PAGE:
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UBC Theses and Dissertations

The effects of environmental stressors on intertidal foundation species and their associated communities Hesketh, Amelia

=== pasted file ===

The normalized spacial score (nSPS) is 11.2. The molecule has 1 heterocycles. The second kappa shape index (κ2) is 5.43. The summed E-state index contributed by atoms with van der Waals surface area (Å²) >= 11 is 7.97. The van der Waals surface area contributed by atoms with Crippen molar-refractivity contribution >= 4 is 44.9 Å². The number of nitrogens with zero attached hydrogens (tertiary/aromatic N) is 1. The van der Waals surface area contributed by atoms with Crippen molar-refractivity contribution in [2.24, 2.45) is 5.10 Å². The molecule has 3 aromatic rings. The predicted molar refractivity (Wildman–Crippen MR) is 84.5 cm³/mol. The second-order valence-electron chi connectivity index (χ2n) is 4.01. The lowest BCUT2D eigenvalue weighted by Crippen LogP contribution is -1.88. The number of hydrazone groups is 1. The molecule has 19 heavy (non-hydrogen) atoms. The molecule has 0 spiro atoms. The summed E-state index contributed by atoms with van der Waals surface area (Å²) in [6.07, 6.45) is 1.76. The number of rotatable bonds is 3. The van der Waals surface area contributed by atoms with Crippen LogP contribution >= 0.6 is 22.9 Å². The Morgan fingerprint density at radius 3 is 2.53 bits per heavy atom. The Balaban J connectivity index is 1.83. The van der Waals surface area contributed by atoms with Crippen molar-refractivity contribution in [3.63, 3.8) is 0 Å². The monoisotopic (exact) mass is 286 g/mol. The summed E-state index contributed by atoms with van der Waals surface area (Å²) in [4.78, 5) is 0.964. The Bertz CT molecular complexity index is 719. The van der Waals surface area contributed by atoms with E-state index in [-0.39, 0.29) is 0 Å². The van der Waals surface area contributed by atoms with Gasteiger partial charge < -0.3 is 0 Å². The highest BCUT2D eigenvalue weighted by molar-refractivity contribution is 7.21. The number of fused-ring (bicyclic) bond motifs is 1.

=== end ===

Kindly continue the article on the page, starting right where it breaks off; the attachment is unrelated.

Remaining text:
As environmental stress increases due to climate change, species and the ecological communities that they comprise will be impacted, in many cases according to species’ abiotic tolerances. Ecological theory predicts that foundation species may become increasingly important for mitigating this environmental stress for the species that associate with them. However, it is often unclear how foundation species will be affected by climate change and if, and how, their ability to facilitate associated species may be altered. Here, I addressed questions stemming from this knowledge gap using field studies of intertidal, sessile invertebrate foundation species using natural and manipulated environmental stressors, primarily within coastal British Columbia, Canada. First, how are foundation species affected by realistic combinations of environmental stressors in situ? I found that an introduced oyster grew more quickly with increasing temperature and — though its survival was reduced by acutely high temperatures — it was not vulnerable to other environmental stressors, possibly because there was no temporal overlap between these and high temperatures. Second, how do foundation species and their associated community respond to extreme events? I found that a heatwave caused substantial mortality of a mid-intertidal barnacle where solar irradiance, and thus substratum temperature, was high and resulted in composition and diversity shifts in barnacle- associated communities. Third, do the impacts of environmental stress on foundation species persist through time? Within a high intertidal barnacle bed, I found that elevated temperatures in one summer had legacy effects on communities during the subsequent summer, likely mediated by differences in barnacle density. Finally, can introduced foundation species have positive effects in their introduced range on species with which they did not co-evolve? I found that high intertidal acorn barnacles, likely due to the generalist nature of their facilitation, can have positive effects in both their native and introduced ranges. Foundation species, while they are able to benefit associated species by buffering environmental stress, are often themselves vulnerable to that stress. By exploring these nuances, my work helps elucidate the importance of considering foundation species when predicting the ecological impacts of global change.

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